A little while back, I wrote about how graduation speeches and other means by which young people are subject to advice-giving can often be terribly platitudinous and useless.
"Follow your dreams" rings about as hollow for me as does giving a copy of "Oh, The Places You'll Go" to an enterprising young adult. "It all works out in the end" seems downright obnoxious when it comes FROM a Silicon Valley gazillionaire TO a bunch generally smart and talented people, the vast middle of which are headed towards middle-management mediocrity.
For real advice, I talked about learning a critical language (remember, not to be perfect at it, but just to be better than most anyone else, which you might be able to do with a couple weeks' practice). I've also talked on this blog about how I've come to understand that 'networking' should not be confused with 'making pen pals.' (Will write more on the subject in the future).
In the meantime, here's one more piece of practical, potentially very-useful advice for ANY person, but particularly for a young person trying to get his or her feet on the ground professionally --volunteer for a political campaign.
I had never done this until I started working for Sam Meas (technically, I couldn't have, since it's against UCMJ for active duty folks to involve themselves in campaigns in any way, shape, or form). Anyway, it's been shaping up as one of the most enriching, eye-opening, and generally interesting experiences in my life. I'll write about it more between now and next fall, but for now here are a couple bullet points to consider about volunteering for a campaign
* You'll meet tons of people. And simply put, the more people you know, the more potential professional opportunities you'll come across. Involving yourself in a campaign is a great way to shorten the paths between you (or your degrees of separation) to anyone else who lives in your area, or whatever geographical spread the campaign covers.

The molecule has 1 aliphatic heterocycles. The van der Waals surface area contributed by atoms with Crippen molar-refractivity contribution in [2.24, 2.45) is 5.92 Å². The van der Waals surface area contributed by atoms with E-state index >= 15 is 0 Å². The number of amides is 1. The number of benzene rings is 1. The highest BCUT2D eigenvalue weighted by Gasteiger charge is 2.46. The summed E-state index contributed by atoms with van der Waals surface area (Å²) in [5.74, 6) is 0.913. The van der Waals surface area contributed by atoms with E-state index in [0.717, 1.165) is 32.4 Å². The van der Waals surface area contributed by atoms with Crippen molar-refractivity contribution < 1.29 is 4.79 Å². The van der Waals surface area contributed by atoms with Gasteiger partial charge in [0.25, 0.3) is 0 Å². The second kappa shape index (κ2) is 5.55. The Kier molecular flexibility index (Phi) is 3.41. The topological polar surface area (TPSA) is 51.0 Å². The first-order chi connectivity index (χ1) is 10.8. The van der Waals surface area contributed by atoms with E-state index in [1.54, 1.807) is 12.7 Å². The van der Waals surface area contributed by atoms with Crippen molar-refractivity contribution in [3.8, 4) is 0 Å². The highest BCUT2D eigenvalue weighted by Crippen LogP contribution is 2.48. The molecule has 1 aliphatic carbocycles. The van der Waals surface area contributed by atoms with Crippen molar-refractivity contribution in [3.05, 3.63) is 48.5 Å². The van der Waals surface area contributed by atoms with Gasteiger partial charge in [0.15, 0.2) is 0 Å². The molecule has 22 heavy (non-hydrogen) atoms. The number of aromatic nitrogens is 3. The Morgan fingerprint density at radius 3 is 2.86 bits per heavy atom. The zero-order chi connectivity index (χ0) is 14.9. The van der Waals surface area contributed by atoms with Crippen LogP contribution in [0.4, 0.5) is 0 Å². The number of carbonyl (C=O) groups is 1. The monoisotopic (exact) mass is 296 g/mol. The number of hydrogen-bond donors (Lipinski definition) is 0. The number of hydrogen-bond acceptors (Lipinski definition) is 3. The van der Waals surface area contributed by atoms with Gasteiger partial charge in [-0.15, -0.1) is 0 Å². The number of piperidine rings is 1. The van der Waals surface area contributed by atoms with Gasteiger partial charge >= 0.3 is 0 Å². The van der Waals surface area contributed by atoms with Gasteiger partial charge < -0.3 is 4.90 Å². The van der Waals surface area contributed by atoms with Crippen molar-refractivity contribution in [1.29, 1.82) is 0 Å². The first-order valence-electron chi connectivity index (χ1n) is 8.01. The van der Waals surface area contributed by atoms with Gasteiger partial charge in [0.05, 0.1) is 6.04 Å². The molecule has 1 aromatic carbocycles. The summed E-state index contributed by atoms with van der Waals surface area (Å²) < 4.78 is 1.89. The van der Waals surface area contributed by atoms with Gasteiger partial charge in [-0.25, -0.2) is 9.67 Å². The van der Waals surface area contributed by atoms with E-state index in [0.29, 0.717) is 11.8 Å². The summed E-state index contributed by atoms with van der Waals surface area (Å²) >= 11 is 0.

* You'll visit tons of places that you otherwise wouldn't. Same principles generally apply from the previous point. Again, you're gaining a ton of familiarity with, and exposure to, doors that might open for you down the road.
* You'll see a process from the inside out as opposed to the outside in. Remember that old joke about the weather -- how everyone talks about it but no one does anything about it? Politics is sort of the same way. You can never learn something from a book as well as you can by doing. Seeing the inside of a campaign staff, and appreciating just how hard it is to run for public office, offers you a new perspective. Whether it turns you off to electoral politics completely, gets you hooked for life, or leaves you somewhere in the middle, you'll get something that you couldn't have by reading "All Politics is Local" and watching Bullworth.
* Neat life experience / resume bullet. Probably doesn't rank up there with having run 26.2 miles in one shot, or climbing some major mountain, but it's still related to these in principle -- things people can do so they can say (whether just to themselves, or to others, but I'm not a psychologist so I don't care which) that they've been there and done that. Could be a cool thing to talk about during an interview, especially if you're in your early 20s and haven't really *done* anything else.
I know that overview completely glossed over other issues of policy and ideology as reasons why someone might want to get involved or why they might find it to be a good moral or ethical decision. Those are all valid, but my major point here was to include a specific, pointed piece of guidance that could be given to someone wearing a cap and gown -- no pablum about "exploring your passions" but something concrete that would be theirs to either accept or reject.
So, right after you get done learning "Where is the bathroom" in Punjabi, and you understand why e-mailing or calling people 'just to say hi' isn't really networking, your next step, young Padawan, is to volunteer for a political campaign.
When you do, great things might happen. And even if you hate it, well, now that's just one more thing you know that you didn't before.